Obama holds health care summit | HHS does too
Obama holds meeting with Congress about health care
President Obama has initiated a health care summit with Democrats and Republicans from Congress at the Blair House in order to create a bipartisan consensus on what is supposed to be done about health care reform. Some Republicans have been receptive, others combative. Thus far, two issues seem to have emerged – that the health care system as it stands is unfair to consumers, and that the U.S. Government cannot afford to begin picking up the tab. The most common cause of bankruptcy is medical bills, and it is also one of the things that routinely sends people running for payday loans.
Obama, McCain spar
Some of the quotes from the proceedings, from MSNBC, indicate verbal sparring between Sen. John McCain (R, AZ) and President Obama.
“Let me just make this point, John, because we’re not campaigning anymore. The election is over.” — Obama
“I’m reminded of that every day.” – McCain
Republicans strongly contend that market solutions are the better course, which seems to be consensus in other circles. A recent article in the Wall Street Journal upholds that contention, and two of the authors of the piece are professors of Business and Stanford and Columbia. As it stands now, the government is spending out of control, with Social Security Medicare/Medicaid dangerously close to insolvency, to say nothing of foreign policy. (One seems to recall not one, but two wars going simultaneously.) The House and Senate are also currently holding hearings on whether or not to lift the exemption clause that exists for health insurance companies.
Meanwhile, the HHS grills insurance execs
On Wednesday, The Department of Health and Human Services brought a selection of health insurance CEOs to a meeting, as per this article from ABC News. HHS head Karen Sebelius invited the heads of five major insurers to ask them about the nature of higher costs. The CEOs were raked over the coals for executive bonuses, such as expensive retreats and lavish bonuses – such as WellPoint, Inc. spending over $37 million in 2007 and 2008 on executive retreats. Rates increased almost 40% for some subscribers.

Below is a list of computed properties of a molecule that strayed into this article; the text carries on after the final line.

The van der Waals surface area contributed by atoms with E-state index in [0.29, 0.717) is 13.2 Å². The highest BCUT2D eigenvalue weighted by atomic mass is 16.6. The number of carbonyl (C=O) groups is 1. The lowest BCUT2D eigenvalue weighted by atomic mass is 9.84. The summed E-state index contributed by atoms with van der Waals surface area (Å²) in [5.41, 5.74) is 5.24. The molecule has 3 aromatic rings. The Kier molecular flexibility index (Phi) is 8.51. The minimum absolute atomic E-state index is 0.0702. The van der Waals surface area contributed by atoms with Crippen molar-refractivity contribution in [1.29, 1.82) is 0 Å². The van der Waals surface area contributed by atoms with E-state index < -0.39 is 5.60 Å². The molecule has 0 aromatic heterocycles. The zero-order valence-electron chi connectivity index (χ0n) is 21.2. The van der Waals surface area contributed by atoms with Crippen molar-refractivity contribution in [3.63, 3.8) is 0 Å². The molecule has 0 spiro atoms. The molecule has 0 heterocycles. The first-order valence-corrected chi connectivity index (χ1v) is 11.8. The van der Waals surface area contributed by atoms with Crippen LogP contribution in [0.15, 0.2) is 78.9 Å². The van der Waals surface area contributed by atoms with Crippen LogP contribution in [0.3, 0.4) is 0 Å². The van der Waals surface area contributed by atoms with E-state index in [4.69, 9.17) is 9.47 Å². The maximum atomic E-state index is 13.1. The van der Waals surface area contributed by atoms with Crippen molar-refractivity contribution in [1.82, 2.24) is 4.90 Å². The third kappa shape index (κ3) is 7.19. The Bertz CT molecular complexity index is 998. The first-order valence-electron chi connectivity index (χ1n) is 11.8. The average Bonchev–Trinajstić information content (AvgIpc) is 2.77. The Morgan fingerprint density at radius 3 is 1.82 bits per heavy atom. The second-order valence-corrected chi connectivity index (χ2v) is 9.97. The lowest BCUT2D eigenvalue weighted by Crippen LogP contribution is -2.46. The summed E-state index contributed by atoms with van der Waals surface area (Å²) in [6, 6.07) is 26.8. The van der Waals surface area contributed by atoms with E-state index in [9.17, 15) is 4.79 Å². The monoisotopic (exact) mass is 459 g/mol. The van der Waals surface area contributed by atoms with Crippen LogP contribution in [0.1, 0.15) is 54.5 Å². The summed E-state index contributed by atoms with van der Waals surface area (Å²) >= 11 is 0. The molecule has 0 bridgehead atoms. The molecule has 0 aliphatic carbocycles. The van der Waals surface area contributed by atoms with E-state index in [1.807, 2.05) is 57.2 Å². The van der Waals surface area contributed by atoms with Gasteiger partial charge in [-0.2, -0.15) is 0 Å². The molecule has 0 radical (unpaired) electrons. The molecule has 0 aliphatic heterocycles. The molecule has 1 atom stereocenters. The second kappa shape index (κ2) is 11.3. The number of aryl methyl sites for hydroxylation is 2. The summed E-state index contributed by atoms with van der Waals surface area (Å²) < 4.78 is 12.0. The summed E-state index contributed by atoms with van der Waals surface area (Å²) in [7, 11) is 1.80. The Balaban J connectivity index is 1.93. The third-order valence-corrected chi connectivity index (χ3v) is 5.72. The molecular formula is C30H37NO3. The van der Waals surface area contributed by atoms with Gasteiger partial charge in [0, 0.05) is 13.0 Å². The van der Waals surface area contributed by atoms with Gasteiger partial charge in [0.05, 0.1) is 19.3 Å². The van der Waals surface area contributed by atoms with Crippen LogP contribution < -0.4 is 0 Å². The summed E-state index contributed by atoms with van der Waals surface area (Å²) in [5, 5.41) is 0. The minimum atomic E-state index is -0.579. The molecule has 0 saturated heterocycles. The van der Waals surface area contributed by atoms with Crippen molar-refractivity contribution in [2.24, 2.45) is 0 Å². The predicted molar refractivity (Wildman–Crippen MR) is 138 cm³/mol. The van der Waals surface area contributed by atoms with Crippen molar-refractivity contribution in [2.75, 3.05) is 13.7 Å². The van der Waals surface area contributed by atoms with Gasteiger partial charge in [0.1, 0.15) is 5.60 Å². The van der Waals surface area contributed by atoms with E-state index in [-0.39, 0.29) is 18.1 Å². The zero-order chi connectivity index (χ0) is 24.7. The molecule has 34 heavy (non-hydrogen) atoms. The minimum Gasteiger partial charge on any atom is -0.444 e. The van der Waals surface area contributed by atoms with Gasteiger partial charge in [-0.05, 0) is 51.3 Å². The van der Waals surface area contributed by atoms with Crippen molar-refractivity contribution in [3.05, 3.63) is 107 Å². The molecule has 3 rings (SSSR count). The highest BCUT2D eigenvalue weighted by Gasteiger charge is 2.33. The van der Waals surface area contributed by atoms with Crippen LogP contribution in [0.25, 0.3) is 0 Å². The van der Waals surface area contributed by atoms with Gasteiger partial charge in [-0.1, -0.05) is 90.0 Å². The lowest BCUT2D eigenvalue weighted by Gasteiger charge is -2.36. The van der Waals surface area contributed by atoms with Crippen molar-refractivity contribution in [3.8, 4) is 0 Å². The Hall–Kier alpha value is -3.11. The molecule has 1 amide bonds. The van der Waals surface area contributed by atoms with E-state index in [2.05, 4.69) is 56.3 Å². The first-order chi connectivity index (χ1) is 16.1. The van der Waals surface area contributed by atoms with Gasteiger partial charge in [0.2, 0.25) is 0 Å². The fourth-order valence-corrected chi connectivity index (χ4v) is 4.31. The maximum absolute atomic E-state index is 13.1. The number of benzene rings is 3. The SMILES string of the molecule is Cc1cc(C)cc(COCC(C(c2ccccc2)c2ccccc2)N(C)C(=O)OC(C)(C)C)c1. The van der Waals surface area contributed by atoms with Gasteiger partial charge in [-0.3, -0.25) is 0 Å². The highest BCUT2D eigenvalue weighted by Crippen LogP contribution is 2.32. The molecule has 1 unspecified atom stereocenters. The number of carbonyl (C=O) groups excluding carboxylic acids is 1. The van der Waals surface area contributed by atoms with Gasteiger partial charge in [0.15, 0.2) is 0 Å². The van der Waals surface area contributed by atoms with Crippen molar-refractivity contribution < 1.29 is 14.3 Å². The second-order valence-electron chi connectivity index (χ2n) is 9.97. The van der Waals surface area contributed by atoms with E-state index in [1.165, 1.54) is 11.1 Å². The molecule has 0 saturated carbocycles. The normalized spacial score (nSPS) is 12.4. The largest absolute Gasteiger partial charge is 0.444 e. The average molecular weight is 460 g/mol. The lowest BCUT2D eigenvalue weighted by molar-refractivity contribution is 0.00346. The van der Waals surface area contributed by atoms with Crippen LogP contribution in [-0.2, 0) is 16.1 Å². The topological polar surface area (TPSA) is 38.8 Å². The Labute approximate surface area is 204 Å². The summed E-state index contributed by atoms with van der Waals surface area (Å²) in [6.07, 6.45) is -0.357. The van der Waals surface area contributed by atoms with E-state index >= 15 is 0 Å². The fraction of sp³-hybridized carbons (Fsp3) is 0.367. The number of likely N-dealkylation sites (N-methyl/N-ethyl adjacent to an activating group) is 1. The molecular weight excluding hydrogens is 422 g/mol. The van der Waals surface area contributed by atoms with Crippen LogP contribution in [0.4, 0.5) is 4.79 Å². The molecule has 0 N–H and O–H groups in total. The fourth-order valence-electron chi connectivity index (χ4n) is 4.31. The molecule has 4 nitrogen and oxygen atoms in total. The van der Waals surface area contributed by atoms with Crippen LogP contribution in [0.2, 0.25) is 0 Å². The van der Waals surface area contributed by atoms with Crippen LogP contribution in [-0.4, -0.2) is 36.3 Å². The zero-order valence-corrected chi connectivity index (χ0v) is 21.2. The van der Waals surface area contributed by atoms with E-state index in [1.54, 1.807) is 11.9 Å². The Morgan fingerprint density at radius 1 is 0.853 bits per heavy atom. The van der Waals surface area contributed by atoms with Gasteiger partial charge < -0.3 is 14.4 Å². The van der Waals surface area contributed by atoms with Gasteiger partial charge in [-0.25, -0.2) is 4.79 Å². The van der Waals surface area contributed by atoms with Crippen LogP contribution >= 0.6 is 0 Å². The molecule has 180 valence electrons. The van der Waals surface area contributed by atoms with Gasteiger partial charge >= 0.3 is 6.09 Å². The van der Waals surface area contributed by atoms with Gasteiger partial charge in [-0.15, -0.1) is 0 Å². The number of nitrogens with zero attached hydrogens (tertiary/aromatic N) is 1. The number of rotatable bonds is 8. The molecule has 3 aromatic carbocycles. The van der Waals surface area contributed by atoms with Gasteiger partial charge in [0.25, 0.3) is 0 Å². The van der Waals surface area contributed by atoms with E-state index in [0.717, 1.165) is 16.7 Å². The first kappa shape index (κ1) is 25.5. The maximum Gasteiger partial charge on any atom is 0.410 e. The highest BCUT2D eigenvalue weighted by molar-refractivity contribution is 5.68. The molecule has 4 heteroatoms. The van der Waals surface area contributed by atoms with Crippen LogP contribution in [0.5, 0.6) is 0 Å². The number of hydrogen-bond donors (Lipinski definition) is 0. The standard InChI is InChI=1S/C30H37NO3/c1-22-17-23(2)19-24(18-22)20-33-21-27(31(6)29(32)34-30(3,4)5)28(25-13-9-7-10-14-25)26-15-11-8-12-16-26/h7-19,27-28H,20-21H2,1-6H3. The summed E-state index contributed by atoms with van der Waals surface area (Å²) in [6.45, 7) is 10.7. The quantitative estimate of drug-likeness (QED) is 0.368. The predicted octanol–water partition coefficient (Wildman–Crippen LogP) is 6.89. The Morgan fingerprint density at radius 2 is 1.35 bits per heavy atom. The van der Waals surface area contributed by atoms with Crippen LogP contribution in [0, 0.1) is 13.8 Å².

The rate increase was attributed to already rising cost and irrespective of executive compensation. The increase in costs were also attributed to many younger insurance purchasers dropping coverage, and the remaining customers being elderly (the elderly are more prone to illness than the young) and because of the increased costs of caring for more elderly subscribers, a health insurance carrier would be forced to raise rates to stay solvent. Anthem Blue Cross, a subsidiary of WellPoint Inc. claimed to have lost over $10 million in California in the last year alone. That said, if a company can afford to spend over $30 million on executive retreats, they don’t need a cash advance from customers.
What to pick to help the sick
It would appear that the Washington strategy is to throw money at the problem, instead of dealing with the causes of the rising costs. Thus far, few if any, news outlets have covered the cause of increased costs of health care. It could be attributable to increased insurance and tort claims, or perhaps medical records and insurance filings, but it would appear that the underlying disease should be diagnosed before treating the symptoms.